I was reading the other day that UK grain farmers are expecting to rake in bumper prices for this year's harvest on the back of strong rises in the price of wheat and barley in the past few weeks, buoying the arable farming sector after last year's difficult season. I understand that a record drought and disastrous wildfires have destroyed much of the harvest in Russia, sending wheat prices rocketing and prompting a ban on exports. I also understand that farmers across the south, the east and Midlands, farmers are well into their wheat harvest. But many in the south-east, east anglia and the midlands have had a more difficult time as the rain has lashed their fields.
Farming is an industry that is so often unpredictable, and so much at the mercy of the weather, and I am sure our farmers will be heartedly grateful this year when the harvest is safely gathered in.
Gratitude is the key word here. A French proverb says that 'Gratitude is the heart's memory.'And so it should be, but so often we make the mistake of taking our blessings for granted rather than counting them and valuing them. It was the great Benjamin Franklin who once wrote: 'When the well's dry, we know the worth of water.'
Many of our Churches will be giving thanks for the gathering in of the harvest this month, and Christians believe that that best way to express gratitude is to give generously in return. St Paul saw that principle working itself out this way: "Remember this: Whoever sows sparingly will also reap sparingly, and whoever sows generously will also reap generously. Each man should give what he has decided in his heart to give, not reluctantly or under compulsion, for God loves a cheerful giver. And God is able to make all grace abound to you, so that in all things at all times, having all that you need, you will abound in every good work." (2 Corinthians 9:6-8)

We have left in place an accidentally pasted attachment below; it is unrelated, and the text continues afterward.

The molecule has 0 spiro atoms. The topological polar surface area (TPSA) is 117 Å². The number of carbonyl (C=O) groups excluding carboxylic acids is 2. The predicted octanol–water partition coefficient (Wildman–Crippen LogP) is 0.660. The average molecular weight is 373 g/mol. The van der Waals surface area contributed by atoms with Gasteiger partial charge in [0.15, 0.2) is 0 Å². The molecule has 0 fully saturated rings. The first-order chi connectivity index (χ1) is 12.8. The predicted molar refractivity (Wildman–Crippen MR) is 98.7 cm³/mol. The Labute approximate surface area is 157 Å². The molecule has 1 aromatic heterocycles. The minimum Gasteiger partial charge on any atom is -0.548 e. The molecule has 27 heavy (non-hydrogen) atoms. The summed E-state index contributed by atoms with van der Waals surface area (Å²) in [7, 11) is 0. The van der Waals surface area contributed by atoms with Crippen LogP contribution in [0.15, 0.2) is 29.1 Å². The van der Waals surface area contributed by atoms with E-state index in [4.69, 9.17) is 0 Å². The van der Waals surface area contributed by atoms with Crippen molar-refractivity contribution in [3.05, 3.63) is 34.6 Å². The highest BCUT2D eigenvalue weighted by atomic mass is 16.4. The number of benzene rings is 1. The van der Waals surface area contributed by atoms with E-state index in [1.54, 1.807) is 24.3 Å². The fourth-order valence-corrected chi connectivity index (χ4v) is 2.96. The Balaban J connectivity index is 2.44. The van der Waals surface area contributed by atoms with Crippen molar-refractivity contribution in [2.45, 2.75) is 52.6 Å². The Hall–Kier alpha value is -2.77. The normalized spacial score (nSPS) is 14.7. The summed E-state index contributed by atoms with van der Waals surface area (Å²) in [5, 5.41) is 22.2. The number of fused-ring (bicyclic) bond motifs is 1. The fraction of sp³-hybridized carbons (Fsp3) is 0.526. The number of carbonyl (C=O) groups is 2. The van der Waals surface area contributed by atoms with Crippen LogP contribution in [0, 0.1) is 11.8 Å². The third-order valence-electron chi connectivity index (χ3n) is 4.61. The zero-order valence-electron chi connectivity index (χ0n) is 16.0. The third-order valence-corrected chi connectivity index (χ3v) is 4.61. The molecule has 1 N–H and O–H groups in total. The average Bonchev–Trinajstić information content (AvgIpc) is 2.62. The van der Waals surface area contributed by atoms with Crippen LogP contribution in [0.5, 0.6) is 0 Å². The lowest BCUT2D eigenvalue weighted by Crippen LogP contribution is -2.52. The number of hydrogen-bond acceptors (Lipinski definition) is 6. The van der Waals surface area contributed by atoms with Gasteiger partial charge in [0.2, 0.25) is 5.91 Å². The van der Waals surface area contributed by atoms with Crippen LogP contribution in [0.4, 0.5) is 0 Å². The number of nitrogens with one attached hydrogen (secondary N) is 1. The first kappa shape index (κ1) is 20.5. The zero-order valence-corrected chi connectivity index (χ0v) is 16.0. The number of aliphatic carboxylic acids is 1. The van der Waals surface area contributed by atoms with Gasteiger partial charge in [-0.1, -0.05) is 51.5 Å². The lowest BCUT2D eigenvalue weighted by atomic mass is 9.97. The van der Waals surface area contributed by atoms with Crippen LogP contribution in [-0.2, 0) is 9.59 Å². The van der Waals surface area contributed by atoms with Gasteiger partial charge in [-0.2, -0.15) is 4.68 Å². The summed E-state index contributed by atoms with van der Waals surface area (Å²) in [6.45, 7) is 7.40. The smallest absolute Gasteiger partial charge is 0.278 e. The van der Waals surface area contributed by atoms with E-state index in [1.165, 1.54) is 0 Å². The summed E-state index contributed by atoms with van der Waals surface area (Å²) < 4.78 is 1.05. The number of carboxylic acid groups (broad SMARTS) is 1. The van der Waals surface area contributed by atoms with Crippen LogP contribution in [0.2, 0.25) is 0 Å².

J. L. Kraft, head of the Kraft Cheese Corporation, who had given approximately 25 percent of his enormous income to Christian causes for many years, said, " The only investments I ever made which have paid constantly increasing dividends, is the money I have given to the Lord.
Fritz Kreisler, the distinguished violinist saw that need to give in response to the blessings he had received as being of paramount importance, and he once wrote: "I never look upon the money I earn as my own. It is public money. It is only a fund entrusted to my care for proper disbursement. I am constantly endeavouring to reduce my needs to the minimum.... In all these years of my so-called success in music, we have not built a home for ourselves. Between it and us stand all the homeless in the world."
From the beginning of his business career, John Wanamaker, the great businessman from Philadelphia, is said to have dedicated one tenth of his increase to the Lord. Likewise, William Colgate, the great soap, toothpaste and perfume manufacturer, rose to fame and wealth while consistently paying a tithe of his earnings to God. This he recognized as the minimum requirement designated by divine wisdom; and year by year as God prospered his efforts and multiplied his wealth, Mr. Colgate gladly gave far more than a tenth. Today a great Christian university stands as a monument to his fidelity and generosity. Jesus says "For where your treasure is, there your heart will be also" (Luke 12:34). So let us count our blessings, and live out that spirit of generosity in our lives, by giving to those in need, out of thanksgiving for the blessings we have received in our lives.
May God bless you all,